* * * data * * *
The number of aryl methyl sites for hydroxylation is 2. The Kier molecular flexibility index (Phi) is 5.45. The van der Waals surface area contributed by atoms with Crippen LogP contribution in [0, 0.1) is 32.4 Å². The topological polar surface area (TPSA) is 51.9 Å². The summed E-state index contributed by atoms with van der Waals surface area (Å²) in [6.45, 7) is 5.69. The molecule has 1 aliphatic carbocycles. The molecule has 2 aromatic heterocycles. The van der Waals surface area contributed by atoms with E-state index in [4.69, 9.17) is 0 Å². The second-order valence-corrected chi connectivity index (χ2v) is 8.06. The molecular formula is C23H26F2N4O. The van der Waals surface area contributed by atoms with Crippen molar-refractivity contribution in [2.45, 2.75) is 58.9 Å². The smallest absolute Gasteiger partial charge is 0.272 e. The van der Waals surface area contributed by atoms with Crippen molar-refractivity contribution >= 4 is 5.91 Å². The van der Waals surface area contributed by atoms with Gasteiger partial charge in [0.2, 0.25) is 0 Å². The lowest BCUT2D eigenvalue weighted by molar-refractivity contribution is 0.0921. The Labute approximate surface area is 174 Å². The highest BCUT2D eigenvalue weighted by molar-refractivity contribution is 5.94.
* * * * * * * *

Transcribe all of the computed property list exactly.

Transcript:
The number of aryl methyl sites for hydroxylation is 2. The Kier molecular flexibility index (Phi) is 5.45. The van der Waals surface area contributed by atoms with Crippen LogP contribution in [0, 0.1) is 32.4 Å². The topological polar surface area (TPSA) is 51.9 Å². The summed E-state index contributed by atoms with van der Waals surface area (Å²) in [6.45, 7) is 5.69. The molecule has 1 aliphatic carbocycles. The molecule has 2 aromatic heterocycles. The van der Waals surface area contributed by atoms with E-state index in [4.69, 9.17) is 0 Å². The second-order valence-corrected chi connectivity index (χ2v) is 8.06. The molecular formula is C23H26F2N4O. The van der Waals surface area contributed by atoms with Crippen molar-refractivity contribution in [2.45, 2.75) is 58.9 Å². The smallest absolute Gasteiger partial charge is 0.272 e. The van der Waals surface area contributed by atoms with Crippen molar-refractivity contribution >= 4 is 5.91 Å². The van der Waals surface area contributed by atoms with Gasteiger partial charge in [0.2, 0.25) is 0 Å². The lowest BCUT2D eigenvalue weighted by molar-refractivity contribution is 0.0921. The Labute approximate surface area is 174 Å². The highest BCUT2D eigenvalue weighted by molar-refractivity contribution is 5.94.